No. 83-1077.

716 F.2d 1088 (1983)

UNITED STATES of America, Plaintiff-Appellee, v. Samuel E. STORY, Defendant-Appellant.

United States Court of Appeals, Sixth Circuit.

Decided September 1, 1983.

Attorney(s) appearing for the Case

Donald E. Martin (argued), Lansing, Mich., for defendant-appellant.

John A. Smietanka, U.S. Atty., Martin F. Palus (argued), Grand Rapids, Mich., for plaintiff-appellee.

Before ENGEL, MARTIN and CONTIE, Circuit Judges.

BOYCE F. MARTIN, Jr., Circuit Judge.

Samuel E. Story appeals from the denial of his motion to vacate his sentence, pursuant to either Federal Rule of Criminal Procedure 32 or 28 U.S.C. §§ 144 and 455. Story pled guilty to one count of conspiracy to transport stolen goods in interstate commerce in violation of 18 U.S.C. § 371. The district court sentenced him to the maximum five years imprisonment and imposed the maximum $10,000 fine. Story moved to have his sentence vacated on the grounds that it was illegally imposed and to have the district judge disqualified for prejudice. The district court denied his motions and we affirm.

In July, 1982 Story was charged with conspiracy to transport in interstate commerce goods and equipment converted from the Veterans of Foreign Wars National Home and seven substantive offenses. He pled guilty to the conspiracy charge and agreed to restore approximately $20,000 to the VFW National Home. At the plea hearing, Story acknowledged that he had been Executive Director of the National Home, a charitable organization which shelters and aids widows and orphans of veterans. Story and his codefendant Winters,1 the assistant treasurer of the VFW National Home, used VFW money, credit, vouchers, and equipment to renovate or build homes for themselves in Arkansas. Winters pled guilty to three counts of conspiracy.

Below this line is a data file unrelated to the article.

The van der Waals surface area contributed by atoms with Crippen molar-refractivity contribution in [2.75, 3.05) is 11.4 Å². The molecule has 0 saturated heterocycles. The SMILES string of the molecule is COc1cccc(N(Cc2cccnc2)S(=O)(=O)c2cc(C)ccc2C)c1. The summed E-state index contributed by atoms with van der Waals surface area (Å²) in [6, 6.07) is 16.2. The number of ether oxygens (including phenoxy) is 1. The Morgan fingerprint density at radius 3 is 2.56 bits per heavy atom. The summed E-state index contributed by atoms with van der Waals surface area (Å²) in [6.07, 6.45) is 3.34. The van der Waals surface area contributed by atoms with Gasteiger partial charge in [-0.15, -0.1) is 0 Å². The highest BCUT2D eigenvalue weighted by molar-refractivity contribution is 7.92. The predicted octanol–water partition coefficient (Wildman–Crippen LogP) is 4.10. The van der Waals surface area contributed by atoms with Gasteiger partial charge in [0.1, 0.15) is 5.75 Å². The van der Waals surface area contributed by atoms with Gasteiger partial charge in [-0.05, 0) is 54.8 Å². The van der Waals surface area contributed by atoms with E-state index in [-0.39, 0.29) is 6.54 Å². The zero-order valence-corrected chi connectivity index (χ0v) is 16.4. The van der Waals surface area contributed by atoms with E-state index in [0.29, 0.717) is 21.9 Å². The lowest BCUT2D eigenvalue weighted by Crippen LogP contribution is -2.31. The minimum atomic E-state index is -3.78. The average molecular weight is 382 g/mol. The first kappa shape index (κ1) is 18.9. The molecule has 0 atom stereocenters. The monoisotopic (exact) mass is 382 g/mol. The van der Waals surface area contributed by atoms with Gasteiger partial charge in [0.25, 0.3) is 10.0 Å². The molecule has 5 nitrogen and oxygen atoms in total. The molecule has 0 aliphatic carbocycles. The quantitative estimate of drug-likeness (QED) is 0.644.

Lee Owens, a United States probation officer, prepared a presentence report on Story. The report included Owens' personal evaluation of Story and a sentence recommendation, Story's account of the events, and character references from Story's friends and associates. Story was not informed of Winters' comments on the events in question. Probation officer Peter Farougi prepared Winters' presentence report which, in addition to Winters' version of the events, contained a summary of Story's account. During the presentence investigation, Farougi confronted Winters with the apparent disparity between his and Story's versions of the fraud. Prior to the sentencing hearing, Farougi and the district judge conferred on the codefendants' presentence reports. While Farougi highlighted for the court the inconsistencies between their accounts, he focused his attention primarily on Winters. Both Story and Winters were permitted to review the contents of their presentence reports before the sentencing hearing, as required by Rule 32(c)(3)(A).